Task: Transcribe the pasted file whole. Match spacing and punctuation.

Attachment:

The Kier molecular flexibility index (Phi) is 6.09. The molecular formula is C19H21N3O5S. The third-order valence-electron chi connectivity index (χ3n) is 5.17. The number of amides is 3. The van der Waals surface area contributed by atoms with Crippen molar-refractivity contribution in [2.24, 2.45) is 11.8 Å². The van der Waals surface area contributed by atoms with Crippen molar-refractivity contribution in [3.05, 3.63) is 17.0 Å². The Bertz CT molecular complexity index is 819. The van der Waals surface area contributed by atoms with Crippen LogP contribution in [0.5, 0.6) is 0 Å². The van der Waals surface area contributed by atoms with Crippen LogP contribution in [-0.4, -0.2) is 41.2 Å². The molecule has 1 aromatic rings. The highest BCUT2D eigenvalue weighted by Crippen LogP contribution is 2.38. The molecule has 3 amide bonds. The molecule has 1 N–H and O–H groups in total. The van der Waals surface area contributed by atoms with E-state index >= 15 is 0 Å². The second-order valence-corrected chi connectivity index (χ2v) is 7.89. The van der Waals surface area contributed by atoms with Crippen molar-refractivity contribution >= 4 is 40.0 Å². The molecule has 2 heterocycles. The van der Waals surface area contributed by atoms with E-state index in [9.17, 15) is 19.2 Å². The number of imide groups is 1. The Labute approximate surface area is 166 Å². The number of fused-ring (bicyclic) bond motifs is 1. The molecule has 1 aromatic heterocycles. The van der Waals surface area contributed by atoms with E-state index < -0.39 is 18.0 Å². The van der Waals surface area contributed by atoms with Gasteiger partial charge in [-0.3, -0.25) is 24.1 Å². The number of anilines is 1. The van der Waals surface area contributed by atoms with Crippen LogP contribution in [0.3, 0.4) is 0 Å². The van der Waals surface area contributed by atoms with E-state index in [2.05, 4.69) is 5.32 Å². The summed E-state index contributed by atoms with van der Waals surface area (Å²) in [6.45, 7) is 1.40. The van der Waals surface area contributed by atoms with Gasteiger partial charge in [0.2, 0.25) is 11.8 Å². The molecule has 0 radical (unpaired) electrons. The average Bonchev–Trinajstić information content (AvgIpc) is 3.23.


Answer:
The Kier molecular flexibility index (Phi) is 6.09. The molecular formula is C19H21N3O5S. The third-order valence-electron chi connectivity index (χ3n) is 5.17. The number of amides is 3. The van der Waals surface area contributed by atoms with Crippen molar-refractivity contribution in [2.24, 2.45) is 11.8 Å². The van der Waals surface area contributed by atoms with Crippen molar-refractivity contribution in [3.05, 3.63) is 17.0 Å². The Bertz CT molecular complexity index is 819. The van der Waals surface area contributed by atoms with Crippen LogP contribution in [0.5, 0.6) is 0 Å². The van der Waals surface area contributed by atoms with Crippen LogP contribution in [-0.4, -0.2) is 41.2 Å². The molecule has 1 aromatic rings. The highest BCUT2D eigenvalue weighted by Crippen LogP contribution is 2.38. The molecule has 3 amide bonds. The molecule has 1 N–H and O–H groups in total. The van der Waals surface area contributed by atoms with E-state index >= 15 is 0 Å². The second-order valence-corrected chi connectivity index (χ2v) is 7.89. The van der Waals surface area contributed by atoms with Crippen molar-refractivity contribution >= 4 is 40.0 Å². The molecule has 2 heterocycles. The van der Waals surface area contributed by atoms with E-state index in [9.17, 15) is 19.2 Å². The number of imide groups is 1. The Labute approximate surface area is 166 Å². The number of fused-ring (bicyclic) bond motifs is 1. The molecule has 1 aromatic heterocycles. The van der Waals surface area contributed by atoms with E-state index < -0.39 is 18.0 Å². The van der Waals surface area contributed by atoms with Gasteiger partial charge in [-0.3, -0.25) is 24.1 Å². The number of anilines is 1. The van der Waals surface area contributed by atoms with Crippen LogP contribution in [0.3, 0.4) is 0 Å². The van der Waals surface area contributed by atoms with E-state index in [2.05, 4.69) is 5.32 Å². The summed E-state index contributed by atoms with van der Waals surface area (Å²) in [6.45, 7) is 1.40. The van der Waals surface area contributed by atoms with Gasteiger partial charge in [0.2, 0.25) is 11.8 Å². The molecule has 0 radical (unpaired) electrons. The average Bonchev–Trinajstić information content (AvgIpc) is 3.23.